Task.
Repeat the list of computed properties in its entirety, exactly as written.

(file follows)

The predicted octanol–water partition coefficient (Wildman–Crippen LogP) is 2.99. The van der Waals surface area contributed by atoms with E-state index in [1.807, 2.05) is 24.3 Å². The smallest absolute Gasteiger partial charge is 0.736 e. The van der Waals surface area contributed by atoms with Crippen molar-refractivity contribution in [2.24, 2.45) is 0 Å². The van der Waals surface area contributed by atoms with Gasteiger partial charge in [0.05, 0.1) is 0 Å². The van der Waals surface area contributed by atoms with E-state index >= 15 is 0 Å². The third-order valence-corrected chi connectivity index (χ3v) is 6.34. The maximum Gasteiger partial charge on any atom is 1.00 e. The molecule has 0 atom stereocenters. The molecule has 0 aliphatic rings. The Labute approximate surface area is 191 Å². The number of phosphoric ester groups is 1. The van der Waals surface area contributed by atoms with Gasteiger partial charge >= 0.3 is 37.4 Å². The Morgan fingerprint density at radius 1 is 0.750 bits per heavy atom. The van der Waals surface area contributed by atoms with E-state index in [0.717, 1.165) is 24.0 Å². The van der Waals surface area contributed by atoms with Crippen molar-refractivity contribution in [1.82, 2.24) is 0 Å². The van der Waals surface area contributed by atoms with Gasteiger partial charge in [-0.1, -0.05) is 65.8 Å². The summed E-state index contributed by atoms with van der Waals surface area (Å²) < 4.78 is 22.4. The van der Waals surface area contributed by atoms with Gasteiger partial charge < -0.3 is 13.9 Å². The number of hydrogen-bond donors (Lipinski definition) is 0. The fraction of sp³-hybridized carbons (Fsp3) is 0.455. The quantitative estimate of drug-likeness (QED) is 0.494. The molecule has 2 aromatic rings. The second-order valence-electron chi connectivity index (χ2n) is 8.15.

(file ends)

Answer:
The predicted octanol–water partition coefficient (Wildman–Crippen LogP) is 2.99. The van der Waals surface area contributed by atoms with E-state index in [1.807, 2.05) is 24.3 Å². The smallest absolute Gasteiger partial charge is 0.736 e. The van der Waals surface area contributed by atoms with Crippen molar-refractivity contribution in [2.24, 2.45) is 0 Å². The van der Waals surface area contributed by atoms with Gasteiger partial charge in [0.05, 0.1) is 0 Å². The van der Waals surface area contributed by atoms with E-state index >= 15 is 0 Å². The third-order valence-corrected chi connectivity index (χ3v) is 6.34. The maximum Gasteiger partial charge on any atom is 1.00 e. The molecule has 0 atom stereocenters. The molecule has 0 aliphatic rings. The Labute approximate surface area is 191 Å². The number of phosphoric ester groups is 1. The van der Waals surface area contributed by atoms with Gasteiger partial charge >= 0.3 is 37.4 Å². The Morgan fingerprint density at radius 1 is 0.750 bits per heavy atom. The van der Waals surface area contributed by atoms with E-state index in [0.717, 1.165) is 24.0 Å². The van der Waals surface area contributed by atoms with Crippen molar-refractivity contribution in [1.82, 2.24) is 0 Å². The van der Waals surface area contributed by atoms with Gasteiger partial charge in [-0.1, -0.05) is 65.8 Å². The summed E-state index contributed by atoms with van der Waals surface area (Å²) < 4.78 is 22.4. The van der Waals surface area contributed by atoms with Gasteiger partial charge < -0.3 is 13.9 Å². The number of hydrogen-bond donors (Lipinski definition) is 0. The fraction of sp³-hybridized carbons (Fsp3) is 0.455. The quantitative estimate of drug-likeness (QED) is 0.494. The molecule has 2 aromatic rings. The second-order valence-electron chi connectivity index (χ2n) is 8.15.